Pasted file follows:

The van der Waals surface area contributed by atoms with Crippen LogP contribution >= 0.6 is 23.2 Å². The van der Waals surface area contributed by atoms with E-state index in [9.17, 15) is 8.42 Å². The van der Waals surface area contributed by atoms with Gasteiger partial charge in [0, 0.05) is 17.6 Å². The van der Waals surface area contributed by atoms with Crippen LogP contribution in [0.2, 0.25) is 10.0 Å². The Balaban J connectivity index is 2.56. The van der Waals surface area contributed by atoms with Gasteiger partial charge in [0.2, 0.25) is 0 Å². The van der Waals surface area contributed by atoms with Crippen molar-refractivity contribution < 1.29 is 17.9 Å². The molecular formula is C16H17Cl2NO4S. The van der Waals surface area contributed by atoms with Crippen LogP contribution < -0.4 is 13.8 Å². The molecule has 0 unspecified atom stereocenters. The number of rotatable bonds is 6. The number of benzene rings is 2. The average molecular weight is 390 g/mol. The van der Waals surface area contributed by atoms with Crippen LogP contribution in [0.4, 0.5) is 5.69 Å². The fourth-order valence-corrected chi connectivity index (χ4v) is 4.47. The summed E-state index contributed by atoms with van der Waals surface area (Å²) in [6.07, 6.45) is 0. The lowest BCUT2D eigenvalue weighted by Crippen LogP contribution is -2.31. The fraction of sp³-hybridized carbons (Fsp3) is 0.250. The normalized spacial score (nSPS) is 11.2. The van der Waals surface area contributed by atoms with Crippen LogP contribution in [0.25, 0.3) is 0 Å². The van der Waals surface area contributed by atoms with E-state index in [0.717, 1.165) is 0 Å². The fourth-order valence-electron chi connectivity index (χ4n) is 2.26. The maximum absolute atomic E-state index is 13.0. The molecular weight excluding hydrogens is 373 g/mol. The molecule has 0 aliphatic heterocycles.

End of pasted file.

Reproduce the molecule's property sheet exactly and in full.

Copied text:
The van der Waals surface area contributed by atoms with Crippen LogP contribution >= 0.6 is 23.2 Å². The van der Waals surface area contributed by atoms with E-state index in [9.17, 15) is 8.42 Å². The van der Waals surface area contributed by atoms with Gasteiger partial charge in [0, 0.05) is 17.6 Å². The van der Waals surface area contributed by atoms with Crippen LogP contribution in [0.2, 0.25) is 10.0 Å². The Balaban J connectivity index is 2.56. The van der Waals surface area contributed by atoms with Gasteiger partial charge in [0.2, 0.25) is 0 Å². The van der Waals surface area contributed by atoms with Crippen molar-refractivity contribution < 1.29 is 17.9 Å². The molecular formula is C16H17Cl2NO4S. The van der Waals surface area contributed by atoms with Crippen LogP contribution < -0.4 is 13.8 Å². The molecule has 0 unspecified atom stereocenters. The number of rotatable bonds is 6. The number of benzene rings is 2. The average molecular weight is 390 g/mol. The van der Waals surface area contributed by atoms with Crippen LogP contribution in [0.4, 0.5) is 5.69 Å². The fourth-order valence-corrected chi connectivity index (χ4v) is 4.47. The summed E-state index contributed by atoms with van der Waals surface area (Å²) in [6.07, 6.45) is 0. The lowest BCUT2D eigenvalue weighted by Crippen LogP contribution is -2.31. The fraction of sp³-hybridized carbons (Fsp3) is 0.250. The normalized spacial score (nSPS) is 11.2. The van der Waals surface area contributed by atoms with Crippen LogP contribution in [0.25, 0.3) is 0 Å². The van der Waals surface area contributed by atoms with E-state index in [0.717, 1.165) is 0 Å². The fourth-order valence-electron chi connectivity index (χ4n) is 2.26. The maximum absolute atomic E-state index is 13.0. The molecular weight excluding hydrogens is 373 g/mol. The molecule has 0 aliphatic heterocycles.